The MLA newsletter is chock-a-block with articles, resources, technology, success stories, interviews, and big picture ideas on all Lending Academy features. This edition revolves around excellence in microlending. What are the key factors of success? What are standards of practice for California microlenders? What can we do to scale microlending to meet the unmet demand resulting from banks scaling back their small dollar loans?
In this Issue…
- Excellence in MicroLending Step One – Assessment
- Success Story: Accion San Diego – Combining Growth and Mission
- MMS Update: Who are the Borrowers?
- Best Practices: Impact Investing to Scale Up Microlending
- Research: Who Are the Credit Invisibles
Excellence in MicroLending Step One
CAMEO’s long-standing commitment to building California’s microlending sector is the force behind many of our recent programs: Kiva and Accion Texas partnerships, the training series last October, Claudia’s many successes in building resources for lending, to name a few.
Our latest program, Excellence in Lending (EiL), focuses on the program elements needed for a high-quality loan fund poised for growth. Using Kiva’s Field Partner metrics as a starting point, we created an assessment that will be the basis for a rich discussion at our 2015 MicroLenders Forum at the Federal Reserve Bank of San Francisco this week – January 15. Fifteen lenders filled out the survey and we’ve compiled the aggregate data.
At the Forum, we’ll be asking participants what they think of the results.
- Are there areas that the industry as a whole should address or improve?
- Are there areas where establishing performance metrics make sense?
- What needs to be in place for a CDFI to successfully scale up to, say, 200 loans per year?
Read Susan Brown’s blog post about what the assessment measured and what topics showed a wide variety of standard of practice.
Success Story: Accion San Diego – Combining Growth and Mission
And speaking of excellence- last edition we looked at the three lenders – Opportunity Fund, VEDC and Accion San Diego – who make up 75% of loans made by the CAMEO network of microlenders. Over the next few newsletters, we’ll profile those organizations to see how they grew.
Our first interview was with Elizabeth Schott, CEO of Accion San Diego and CAMEO’s board president for 2015.
“We have averaged 15-30% portfolio growth over the past several years and project continued growth rate for the next five years…. We don’t just make loans. We change communities and local economies,” says Elizabeth Schott.
Susan Brown asked Elizabeth what were the key elements that set the stage for this success in her latest blog post.
Technology: MMS Update –
Who Are the Borrowers
Three new members are joining CAMEO’s MMS project in 2015 for a total of seven particpating organizations: Mission Economic Development Association (MEDA), the Economic Development & Financing Corporation of Mendocino County, and Fresno CDFI (thanks to generous funding by Union Bank.)
The Accion Texas staff will also rollout a much improved online application. The new version is streamlined and easier for borrowers and loan officers to navigate, and is now available in Spanish as well as English. Entrepreneurs who are interested in applying for a loan can visit CAMEO’s California Microlending Online page for more information.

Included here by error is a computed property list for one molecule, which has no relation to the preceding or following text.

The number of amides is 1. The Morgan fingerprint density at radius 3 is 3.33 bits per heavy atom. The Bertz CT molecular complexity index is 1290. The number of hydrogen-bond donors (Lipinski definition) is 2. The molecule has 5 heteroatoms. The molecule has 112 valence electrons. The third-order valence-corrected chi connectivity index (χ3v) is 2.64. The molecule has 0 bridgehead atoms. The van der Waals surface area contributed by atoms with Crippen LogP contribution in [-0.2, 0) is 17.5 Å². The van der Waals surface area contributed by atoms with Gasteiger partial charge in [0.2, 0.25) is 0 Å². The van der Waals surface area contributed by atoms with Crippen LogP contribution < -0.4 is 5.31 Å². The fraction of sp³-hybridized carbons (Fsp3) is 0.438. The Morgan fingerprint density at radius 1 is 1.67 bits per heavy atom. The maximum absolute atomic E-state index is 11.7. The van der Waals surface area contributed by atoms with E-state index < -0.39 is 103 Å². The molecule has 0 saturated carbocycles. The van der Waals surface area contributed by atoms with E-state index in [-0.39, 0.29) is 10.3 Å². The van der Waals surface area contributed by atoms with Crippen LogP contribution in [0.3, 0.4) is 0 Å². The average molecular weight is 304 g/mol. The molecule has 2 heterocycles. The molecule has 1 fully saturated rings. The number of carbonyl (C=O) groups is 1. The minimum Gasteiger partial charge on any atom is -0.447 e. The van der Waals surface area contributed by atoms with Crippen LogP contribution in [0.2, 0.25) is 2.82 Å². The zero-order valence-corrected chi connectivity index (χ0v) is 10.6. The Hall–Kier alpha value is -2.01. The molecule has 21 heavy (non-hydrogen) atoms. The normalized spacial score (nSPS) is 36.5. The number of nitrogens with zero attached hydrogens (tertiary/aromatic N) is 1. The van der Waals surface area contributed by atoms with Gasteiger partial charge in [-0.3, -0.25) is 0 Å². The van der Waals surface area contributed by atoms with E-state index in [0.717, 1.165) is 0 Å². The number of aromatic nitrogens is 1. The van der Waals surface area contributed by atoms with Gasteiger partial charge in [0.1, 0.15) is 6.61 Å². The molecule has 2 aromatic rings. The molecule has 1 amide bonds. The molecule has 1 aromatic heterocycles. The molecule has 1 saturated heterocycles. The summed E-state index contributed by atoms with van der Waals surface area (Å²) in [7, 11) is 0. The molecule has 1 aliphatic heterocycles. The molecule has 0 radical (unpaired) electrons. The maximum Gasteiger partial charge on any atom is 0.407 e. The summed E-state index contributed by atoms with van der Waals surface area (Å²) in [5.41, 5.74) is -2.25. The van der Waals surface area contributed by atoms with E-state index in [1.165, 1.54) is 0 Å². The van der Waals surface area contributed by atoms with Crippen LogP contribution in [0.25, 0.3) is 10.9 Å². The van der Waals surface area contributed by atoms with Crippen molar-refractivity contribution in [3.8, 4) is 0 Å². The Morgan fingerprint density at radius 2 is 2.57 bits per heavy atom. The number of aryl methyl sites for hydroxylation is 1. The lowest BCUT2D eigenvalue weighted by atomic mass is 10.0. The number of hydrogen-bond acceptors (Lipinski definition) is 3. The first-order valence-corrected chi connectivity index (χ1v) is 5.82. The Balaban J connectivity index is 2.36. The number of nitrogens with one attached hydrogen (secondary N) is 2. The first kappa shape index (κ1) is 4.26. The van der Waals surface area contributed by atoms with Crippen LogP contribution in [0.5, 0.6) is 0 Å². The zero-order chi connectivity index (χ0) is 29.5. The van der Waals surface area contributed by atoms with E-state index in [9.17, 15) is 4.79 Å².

Now that we have a year of data, we’re wanted to know what MMS borrowers looked like. MMS offers a robust set of demographic tools, and CAMEO will be taking fuller advantage of these program features in the coming year. Check out Andrew’s blog post that summarizes who the MMS borrowers are.
Contact Susan Brown if you’re interested in learning more or participating.
Best Practices: Impact Investments to Scale MicroLending
Access to reasonably priced capital for entrepreneurs who can create opportunity for low-income communities is a well-know problem. The CAMEO network and other microlenders who do provide good terms for small dollar loans are handicapped in the sense that many times these loans are not profitable. Joyce Klein, Director of the Aspen Institute Microenterprise Fund for Innovation, Effectiveness, Learning and Dissemination (FIELD), wrote about the “opportunity to use impact investment to build the strength and scale of market relevant, mission-driven lenders” in a recent Aspen publication.
Research: Who are the Credit Invisibles?
About 54 million people in the United States have no credit standing, i.e. they are “credit invisibles (video). This means that their economic behavior is outside what the three major credit rating agencies measure, not that they don’t participate in the economy. Maybe they’re renters who pay phone bills and utilities – but those activities aren’t looked at by credit agencies. This article examines different efforts by nonprofits, government and social enterprises to bring visibility to the credit invisibles.
In one such effort, Credit Builders Alliance and Experian analyzed the impact of loan repayments being reported to them by CBA members (nonprofit lenders) with positive results. However, microlenders can use more assistance to help report to the credit bureaus.
- Our favorite question: To regulate or not to regulate online lenders? One answer: “It’s Time To Rein In Shady Small Business Loan Brokers“.
- Ami Kassar, Founder of MultiFunding LLC and WSJ Guest Columnist, explains what he learned at AltLend, i.e.the rapid evolution of the alternative lending space.
- And to prove case in point – here’s another online lender – Fundera.
- SBA Adocacy report on small business lending.